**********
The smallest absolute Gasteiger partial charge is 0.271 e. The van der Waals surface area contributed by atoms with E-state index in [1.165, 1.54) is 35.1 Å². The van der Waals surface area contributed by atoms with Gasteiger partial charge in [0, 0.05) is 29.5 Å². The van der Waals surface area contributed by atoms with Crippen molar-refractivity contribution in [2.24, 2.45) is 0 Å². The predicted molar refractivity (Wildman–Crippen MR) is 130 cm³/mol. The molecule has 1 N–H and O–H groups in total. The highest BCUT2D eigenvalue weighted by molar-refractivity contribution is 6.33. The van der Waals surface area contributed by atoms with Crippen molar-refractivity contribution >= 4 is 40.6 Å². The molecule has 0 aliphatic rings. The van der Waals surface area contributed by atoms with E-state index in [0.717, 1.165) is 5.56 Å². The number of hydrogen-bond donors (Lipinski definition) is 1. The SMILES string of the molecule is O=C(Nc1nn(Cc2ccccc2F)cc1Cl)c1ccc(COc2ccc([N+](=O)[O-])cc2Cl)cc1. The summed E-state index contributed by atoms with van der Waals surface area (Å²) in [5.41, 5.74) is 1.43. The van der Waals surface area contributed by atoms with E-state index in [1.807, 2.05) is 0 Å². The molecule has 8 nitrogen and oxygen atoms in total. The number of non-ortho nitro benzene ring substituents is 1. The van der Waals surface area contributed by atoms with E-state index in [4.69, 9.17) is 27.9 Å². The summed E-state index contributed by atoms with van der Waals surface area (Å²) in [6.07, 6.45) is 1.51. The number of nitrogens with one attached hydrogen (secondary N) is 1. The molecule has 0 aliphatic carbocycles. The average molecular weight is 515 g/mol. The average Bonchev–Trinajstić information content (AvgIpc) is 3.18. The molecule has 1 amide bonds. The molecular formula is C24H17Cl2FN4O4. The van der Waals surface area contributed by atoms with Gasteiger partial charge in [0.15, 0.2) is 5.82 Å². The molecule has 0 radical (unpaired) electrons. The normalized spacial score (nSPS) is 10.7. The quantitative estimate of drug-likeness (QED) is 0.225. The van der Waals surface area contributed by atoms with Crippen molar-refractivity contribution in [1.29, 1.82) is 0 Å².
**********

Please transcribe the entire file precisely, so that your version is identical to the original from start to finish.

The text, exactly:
The smallest absolute Gasteiger partial charge is 0.271 e. The van der Waals surface area contributed by atoms with E-state index in [1.165, 1.54) is 35.1 Å². The van der Waals surface area contributed by atoms with Gasteiger partial charge in [0, 0.05) is 29.5 Å². The van der Waals surface area contributed by atoms with Crippen molar-refractivity contribution in [2.24, 2.45) is 0 Å². The predicted molar refractivity (Wildman–Crippen MR) is 130 cm³/mol. The molecule has 1 N–H and O–H groups in total. The highest BCUT2D eigenvalue weighted by molar-refractivity contribution is 6.33. The van der Waals surface area contributed by atoms with Crippen molar-refractivity contribution >= 4 is 40.6 Å². The molecule has 0 aliphatic rings. The van der Waals surface area contributed by atoms with E-state index in [0.717, 1.165) is 5.56 Å². The number of hydrogen-bond donors (Lipinski definition) is 1. The SMILES string of the molecule is O=C(Nc1nn(Cc2ccccc2F)cc1Cl)c1ccc(COc2ccc([N+](=O)[O-])cc2Cl)cc1. The summed E-state index contributed by atoms with van der Waals surface area (Å²) in [5.41, 5.74) is 1.43. The van der Waals surface area contributed by atoms with E-state index in [1.807, 2.05) is 0 Å². The molecule has 8 nitrogen and oxygen atoms in total. The number of non-ortho nitro benzene ring substituents is 1. The van der Waals surface area contributed by atoms with E-state index in [4.69, 9.17) is 27.9 Å². The summed E-state index contributed by atoms with van der Waals surface area (Å²) in [6.07, 6.45) is 1.51. The number of nitrogens with one attached hydrogen (secondary N) is 1. The molecule has 0 aliphatic carbocycles. The average molecular weight is 515 g/mol. The average Bonchev–Trinajstić information content (AvgIpc) is 3.18. The molecule has 1 amide bonds. The molecular formula is C24H17Cl2FN4O4. The van der Waals surface area contributed by atoms with Gasteiger partial charge in [0.15, 0.2) is 5.82 Å². The molecule has 0 radical (unpaired) electrons. The normalized spacial score (nSPS) is 10.7. The quantitative estimate of drug-likeness (QED) is 0.225. The van der Waals surface area contributed by atoms with Crippen molar-refractivity contribution in [1.29, 1.82) is 0 Å².